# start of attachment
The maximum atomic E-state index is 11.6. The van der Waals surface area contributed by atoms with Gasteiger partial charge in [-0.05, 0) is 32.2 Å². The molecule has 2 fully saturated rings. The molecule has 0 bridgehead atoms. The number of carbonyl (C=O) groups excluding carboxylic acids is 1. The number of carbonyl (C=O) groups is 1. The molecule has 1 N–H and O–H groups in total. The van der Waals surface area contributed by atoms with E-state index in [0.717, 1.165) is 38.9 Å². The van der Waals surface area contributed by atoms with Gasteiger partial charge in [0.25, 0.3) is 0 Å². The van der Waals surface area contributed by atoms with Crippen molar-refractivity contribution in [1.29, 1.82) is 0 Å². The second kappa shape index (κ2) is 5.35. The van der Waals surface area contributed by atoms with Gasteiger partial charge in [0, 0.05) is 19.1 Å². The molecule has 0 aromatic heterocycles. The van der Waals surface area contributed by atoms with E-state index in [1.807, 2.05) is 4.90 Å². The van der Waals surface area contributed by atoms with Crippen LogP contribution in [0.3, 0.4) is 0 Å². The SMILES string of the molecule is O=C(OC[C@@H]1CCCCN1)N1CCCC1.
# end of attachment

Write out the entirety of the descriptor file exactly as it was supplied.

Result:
The maximum atomic E-state index is 11.6. The van der Waals surface area contributed by atoms with Gasteiger partial charge in [-0.05, 0) is 32.2 Å². The molecule has 2 fully saturated rings. The molecule has 0 bridgehead atoms. The number of carbonyl (C=O) groups excluding carboxylic acids is 1. The number of carbonyl (C=O) groups is 1. The molecule has 1 N–H and O–H groups in total. The van der Waals surface area contributed by atoms with E-state index in [0.717, 1.165) is 38.9 Å². The van der Waals surface area contributed by atoms with Gasteiger partial charge in [0.25, 0.3) is 0 Å². The van der Waals surface area contributed by atoms with Crippen molar-refractivity contribution in [1.29, 1.82) is 0 Å². The second kappa shape index (κ2) is 5.35. The van der Waals surface area contributed by atoms with Gasteiger partial charge in [0, 0.05) is 19.1 Å². The molecule has 0 aromatic heterocycles. The van der Waals surface area contributed by atoms with E-state index in [1.807, 2.05) is 4.90 Å². The van der Waals surface area contributed by atoms with Crippen LogP contribution in [0.3, 0.4) is 0 Å². The SMILES string of the molecule is O=C(OC[C@@H]1CCCCN1)N1CCCC1.